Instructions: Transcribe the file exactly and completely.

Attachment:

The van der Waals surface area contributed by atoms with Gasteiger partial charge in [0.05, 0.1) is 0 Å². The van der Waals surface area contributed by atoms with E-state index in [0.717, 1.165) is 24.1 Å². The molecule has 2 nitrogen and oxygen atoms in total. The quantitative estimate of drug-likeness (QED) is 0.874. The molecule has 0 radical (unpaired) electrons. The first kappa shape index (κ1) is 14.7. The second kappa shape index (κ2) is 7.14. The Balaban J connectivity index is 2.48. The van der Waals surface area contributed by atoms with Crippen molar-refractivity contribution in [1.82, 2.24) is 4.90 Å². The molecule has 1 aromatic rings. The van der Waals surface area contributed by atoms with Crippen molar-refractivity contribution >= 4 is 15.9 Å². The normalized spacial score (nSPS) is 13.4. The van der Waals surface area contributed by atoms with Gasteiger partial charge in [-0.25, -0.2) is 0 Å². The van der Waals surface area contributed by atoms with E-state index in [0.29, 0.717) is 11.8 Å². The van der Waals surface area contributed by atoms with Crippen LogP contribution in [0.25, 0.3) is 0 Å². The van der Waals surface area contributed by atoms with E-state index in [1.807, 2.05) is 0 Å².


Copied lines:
The van der Waals surface area contributed by atoms with Gasteiger partial charge in [0.05, 0.1) is 0 Å². The van der Waals surface area contributed by atoms with E-state index in [0.717, 1.165) is 24.1 Å². The molecule has 2 nitrogen and oxygen atoms in total. The quantitative estimate of drug-likeness (QED) is 0.874. The molecule has 0 radical (unpaired) electrons. The first kappa shape index (κ1) is 14.7. The second kappa shape index (κ2) is 7.14. The Balaban J connectivity index is 2.48. The van der Waals surface area contributed by atoms with Crippen molar-refractivity contribution in [1.82, 2.24) is 4.90 Å². The molecule has 1 aromatic rings. The van der Waals surface area contributed by atoms with Crippen molar-refractivity contribution >= 4 is 15.9 Å². The normalized spacial score (nSPS) is 13.4. The van der Waals surface area contributed by atoms with Gasteiger partial charge in [-0.25, -0.2) is 0 Å². The van der Waals surface area contributed by atoms with E-state index in [0.29, 0.717) is 11.8 Å². The van der Waals surface area contributed by atoms with Crippen LogP contribution in [0.25, 0.3) is 0 Å². The van der Waals surface area contributed by atoms with E-state index in [1.807, 2.05) is 0 Å².